Can Fermented Food Elevate Your Mood?

Woman eating spoonful of yogurt.
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The new science of 'psychobiotics' shows a happier gut means a happier you.

Scientists have been making some surprising discoveries about what really constitutes a happy meal, and it’s a far cry from the burger and fries you’d pick up at your local fast-food joint.

Instead, think kimchi, sauerkraut, yogurt and tempeh. These fermented foods are teeming with healthy bacteria called probiotics. You’ve probably heard that word, and also know that these microorganisms are a boon to maintaining a well-functioning digestive system.

From belly to brain

Now researchers are beginning to use a new term—psychobiotics—to describe the impact probiotics have not only on our digestion but also on our mood. In promising studies done on both mice and humans, boosting the levels of gut microbes has been shown to increase neurochemicals like dopamine and serotonin that are linked to happiness.

The exciting field began in 2011 when a team of researchers at University College Cork in Ireland, and McMaster University in Ontario, Canada, showed that anxious mice fed a probiotic-rich broth became less apprehensive and more—pardon the pun—gutsy. Dropped into a tall cylinder of water, the mice that were fed the broth spent more time swimming and less time floating in a state of what the researchers called “behavioral despair.”

Two years later, a group of scientists at UCLA set out to test whether the human brain might also be influenced by gut bacteria. In a small study, a dozen women ate yogurt that contained live cultures twice a day for four weeks. A control group of women didn’t eat the probiotic-rich yogurt.

Chilling out with yogurt

At the end of the month, instead of being dropped into a vat of water like the mice, the women underwent fMRI brain scans while resting and while performing a task in which they matched faces to negative emotions like fear and anger. Those scans showed significant differences between the two groups of women in several regions of the brain that are involved in processing sensory input and emotions.

In brief, the yogurt eaters reacted more calmly to the angry and fearful faces than did their yogurt-skipping peers. “The contrast was clear,” the lead researcher told reporters. “This was not what we expected, that eating yogurt twice a day for a few weeks would do something to your brain.”

Justin Sonnenburg and Erica Sonnenburg, Ph.D.s, husband-and-wife microbiologists at Stanford University and co-authors of the bestselling book The Good Gut: Taking Control of Your Weight, Your Mood, and Your Long-Term Health, caution that this psychobiotic research is in its infancy. But, they write, “it seems not too much of a stretch to assume that improving the overall health of your [gut] microbiota could have a positive impact on your mental well-being.”

Modern-day tonics and elixirs

None of this comes as a surprise to Chakra Earthsong Levy. She began fermenting her own beans, seeds and cheese as a teenager back in the ’70s. “My mother had chronic health problems related to her gut,” Chakra says, “and our family life revolved around her flare-ups. I wanted to do everything I could to avoid that.”

In 2010, after decades as a nutrition coach, Chakra co-founded the fermented beverage company KeVita. Now a leader in the field, KeVita offers lines of sparkling probiotic drinks, kombucha tea and probiotic apple cider tonics.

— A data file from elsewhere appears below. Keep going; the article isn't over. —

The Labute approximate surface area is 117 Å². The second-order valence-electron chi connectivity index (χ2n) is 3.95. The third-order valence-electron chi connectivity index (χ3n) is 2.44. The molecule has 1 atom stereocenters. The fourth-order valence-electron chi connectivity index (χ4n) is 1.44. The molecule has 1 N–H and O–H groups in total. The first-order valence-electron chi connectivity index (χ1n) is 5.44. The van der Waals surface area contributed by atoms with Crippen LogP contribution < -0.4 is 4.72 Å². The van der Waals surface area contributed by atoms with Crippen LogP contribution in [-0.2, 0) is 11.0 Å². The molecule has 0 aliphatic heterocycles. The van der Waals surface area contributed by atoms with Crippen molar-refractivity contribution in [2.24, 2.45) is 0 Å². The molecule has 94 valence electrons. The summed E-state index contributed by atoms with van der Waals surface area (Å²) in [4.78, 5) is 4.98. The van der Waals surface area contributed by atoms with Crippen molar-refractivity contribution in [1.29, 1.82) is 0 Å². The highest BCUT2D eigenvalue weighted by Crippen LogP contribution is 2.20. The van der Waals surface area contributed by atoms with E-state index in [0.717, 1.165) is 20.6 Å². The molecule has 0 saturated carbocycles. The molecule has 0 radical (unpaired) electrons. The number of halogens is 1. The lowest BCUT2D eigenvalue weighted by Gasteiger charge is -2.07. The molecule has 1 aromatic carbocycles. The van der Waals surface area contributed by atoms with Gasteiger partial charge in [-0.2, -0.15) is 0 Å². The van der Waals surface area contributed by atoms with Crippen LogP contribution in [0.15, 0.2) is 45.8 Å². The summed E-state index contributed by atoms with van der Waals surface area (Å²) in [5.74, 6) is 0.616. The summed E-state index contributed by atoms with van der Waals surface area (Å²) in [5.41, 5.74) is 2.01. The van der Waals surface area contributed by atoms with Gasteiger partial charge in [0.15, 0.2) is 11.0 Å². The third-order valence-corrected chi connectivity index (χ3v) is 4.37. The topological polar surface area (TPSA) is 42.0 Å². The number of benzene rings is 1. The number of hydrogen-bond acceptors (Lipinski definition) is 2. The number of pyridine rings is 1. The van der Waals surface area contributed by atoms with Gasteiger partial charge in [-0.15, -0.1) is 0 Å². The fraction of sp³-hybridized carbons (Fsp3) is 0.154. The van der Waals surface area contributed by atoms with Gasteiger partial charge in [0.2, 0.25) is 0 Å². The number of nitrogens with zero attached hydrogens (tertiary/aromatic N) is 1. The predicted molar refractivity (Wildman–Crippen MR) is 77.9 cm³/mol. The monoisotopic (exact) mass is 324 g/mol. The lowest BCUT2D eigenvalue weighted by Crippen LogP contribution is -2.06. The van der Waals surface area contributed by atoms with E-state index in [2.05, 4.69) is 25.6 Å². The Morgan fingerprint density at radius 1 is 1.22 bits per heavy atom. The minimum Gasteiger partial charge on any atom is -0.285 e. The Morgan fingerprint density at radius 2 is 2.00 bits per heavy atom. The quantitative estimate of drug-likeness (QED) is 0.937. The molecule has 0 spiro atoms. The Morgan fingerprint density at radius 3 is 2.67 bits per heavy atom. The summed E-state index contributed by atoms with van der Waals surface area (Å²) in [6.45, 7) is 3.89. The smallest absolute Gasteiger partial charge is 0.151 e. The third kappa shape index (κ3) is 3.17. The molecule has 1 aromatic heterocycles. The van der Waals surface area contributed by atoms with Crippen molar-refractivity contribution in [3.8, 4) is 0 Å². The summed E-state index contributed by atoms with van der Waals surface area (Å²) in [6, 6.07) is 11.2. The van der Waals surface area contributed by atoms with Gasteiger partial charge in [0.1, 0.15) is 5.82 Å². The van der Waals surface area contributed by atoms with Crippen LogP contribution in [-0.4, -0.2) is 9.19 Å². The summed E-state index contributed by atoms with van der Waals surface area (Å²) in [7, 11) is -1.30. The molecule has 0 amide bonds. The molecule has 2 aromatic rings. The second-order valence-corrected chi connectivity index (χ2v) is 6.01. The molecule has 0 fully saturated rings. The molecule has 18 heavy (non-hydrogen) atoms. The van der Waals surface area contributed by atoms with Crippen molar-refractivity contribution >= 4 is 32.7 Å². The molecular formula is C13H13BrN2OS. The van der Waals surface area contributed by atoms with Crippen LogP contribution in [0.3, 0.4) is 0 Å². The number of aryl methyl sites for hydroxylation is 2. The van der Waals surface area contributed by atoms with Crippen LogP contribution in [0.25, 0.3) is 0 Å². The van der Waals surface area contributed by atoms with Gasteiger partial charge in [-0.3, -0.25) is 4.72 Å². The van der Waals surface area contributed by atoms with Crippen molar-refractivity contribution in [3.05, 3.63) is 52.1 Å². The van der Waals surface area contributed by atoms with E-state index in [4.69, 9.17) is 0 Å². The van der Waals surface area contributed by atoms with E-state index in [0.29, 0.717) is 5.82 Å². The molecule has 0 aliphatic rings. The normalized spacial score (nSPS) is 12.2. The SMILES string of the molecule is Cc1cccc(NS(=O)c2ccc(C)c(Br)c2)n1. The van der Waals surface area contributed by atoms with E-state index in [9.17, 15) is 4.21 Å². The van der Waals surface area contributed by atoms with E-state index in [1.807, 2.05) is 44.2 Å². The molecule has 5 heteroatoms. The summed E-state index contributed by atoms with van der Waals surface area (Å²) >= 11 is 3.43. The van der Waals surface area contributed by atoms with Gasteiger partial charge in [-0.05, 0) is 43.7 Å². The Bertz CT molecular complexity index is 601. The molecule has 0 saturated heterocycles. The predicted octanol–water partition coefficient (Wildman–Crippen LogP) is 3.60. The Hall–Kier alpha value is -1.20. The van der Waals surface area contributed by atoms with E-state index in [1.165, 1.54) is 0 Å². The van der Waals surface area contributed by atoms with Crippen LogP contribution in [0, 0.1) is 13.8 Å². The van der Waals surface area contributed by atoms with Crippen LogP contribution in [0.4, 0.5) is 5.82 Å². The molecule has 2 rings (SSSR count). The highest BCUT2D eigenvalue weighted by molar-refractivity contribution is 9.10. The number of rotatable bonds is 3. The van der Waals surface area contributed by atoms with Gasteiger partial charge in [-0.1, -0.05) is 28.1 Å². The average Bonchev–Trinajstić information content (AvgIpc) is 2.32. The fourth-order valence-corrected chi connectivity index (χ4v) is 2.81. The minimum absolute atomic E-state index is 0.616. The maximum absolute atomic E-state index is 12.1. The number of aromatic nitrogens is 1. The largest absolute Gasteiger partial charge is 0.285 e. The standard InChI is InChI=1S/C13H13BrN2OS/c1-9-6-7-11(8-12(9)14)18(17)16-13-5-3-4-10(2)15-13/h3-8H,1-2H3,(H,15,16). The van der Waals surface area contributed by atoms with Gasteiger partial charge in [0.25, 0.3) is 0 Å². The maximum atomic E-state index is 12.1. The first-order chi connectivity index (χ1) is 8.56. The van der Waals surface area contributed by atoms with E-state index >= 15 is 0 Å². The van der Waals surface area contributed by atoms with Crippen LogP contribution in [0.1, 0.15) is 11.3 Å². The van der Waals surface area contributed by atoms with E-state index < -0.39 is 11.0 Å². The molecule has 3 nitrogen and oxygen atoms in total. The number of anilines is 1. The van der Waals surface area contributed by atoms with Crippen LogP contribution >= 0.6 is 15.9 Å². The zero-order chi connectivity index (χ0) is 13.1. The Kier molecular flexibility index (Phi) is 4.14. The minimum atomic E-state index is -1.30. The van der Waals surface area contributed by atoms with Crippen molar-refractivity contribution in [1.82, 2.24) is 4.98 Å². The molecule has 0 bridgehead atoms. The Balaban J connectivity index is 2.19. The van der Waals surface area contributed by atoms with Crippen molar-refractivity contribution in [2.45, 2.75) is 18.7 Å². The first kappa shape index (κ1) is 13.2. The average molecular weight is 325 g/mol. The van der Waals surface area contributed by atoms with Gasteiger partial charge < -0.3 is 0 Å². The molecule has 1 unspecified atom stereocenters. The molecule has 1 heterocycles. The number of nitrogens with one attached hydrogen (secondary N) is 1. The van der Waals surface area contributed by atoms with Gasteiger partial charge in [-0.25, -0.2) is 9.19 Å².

Although Chakra is careful not to make any health claims for her drinks, she says “it makes sense that consuming live food like yogurt or kombucha makes people feel enlivened and uplifted. I hear that from friends and customers all the time.”

For optimal microbiotic well-being, Chakra suggests getting doses of these beneficial bacteria throughout the day. Here are some ways to sneak more of these microbes into your diet.

1.  Make miso a base of your salad dressing. For a two-ingredient vinaigrette, simply mix the fermented soybean paste with whatever citrus you have on hand. The Kitchn suggests a ratio of two teaspoons of white, yellow or red miso to two to three tablespoons of fresh orange, lemon or lime juice.

2. Get to know nama shoyu. Use this unpasteurized soy sauce, which is rich in beneficial bacteria, to flavor steamed or sautéed veggies, quinoa, rice or couscous.

3. Pick the right pickles. If they’re not refrigerated they’re not fermented, so skip the jar on your supermarket shelf and head for the cold storage section. “Any product that contains live probiotics will tout the benefit on the packaging,” Chakra points out.

4.  Embrace yogurt. It’s the easiest way to get a hit of probiotics. Enjoy it with muesli or blended into a smoothie for breakfast, with fresh fruit for a healthy dessert or mixed with diced cucumber and chopped dill or mint as a relish for chicken or fish.

5. Ditch the afternoon coffee. Swap your afternoon latte for kombucha, kefir or a sparkling probiotic beverage.

6. Taste-test probiotic-rich foods that you haven’t tried. Your local Whole Foods, Sprouts or any well-stocked healthy market will offer a wide selection of tempeh, kimchi and sauerkraut. Chakra’s favorite sources for fermented foods are Wildbrine  (their nine kraut flavors include “curry cauliflower,” “ beets & their greens,” “brussel kraut” and “red beet and red cabbage”) and Farmhouse Culture. It suggests enjoying its smoked jalapeño kraut on a grilled cheese sandwich or in a burrito and their horseradish leek kraut with grilled veggies or smoked salmon.


Shelley Levitt is a freelance writer based in Southern California.

 

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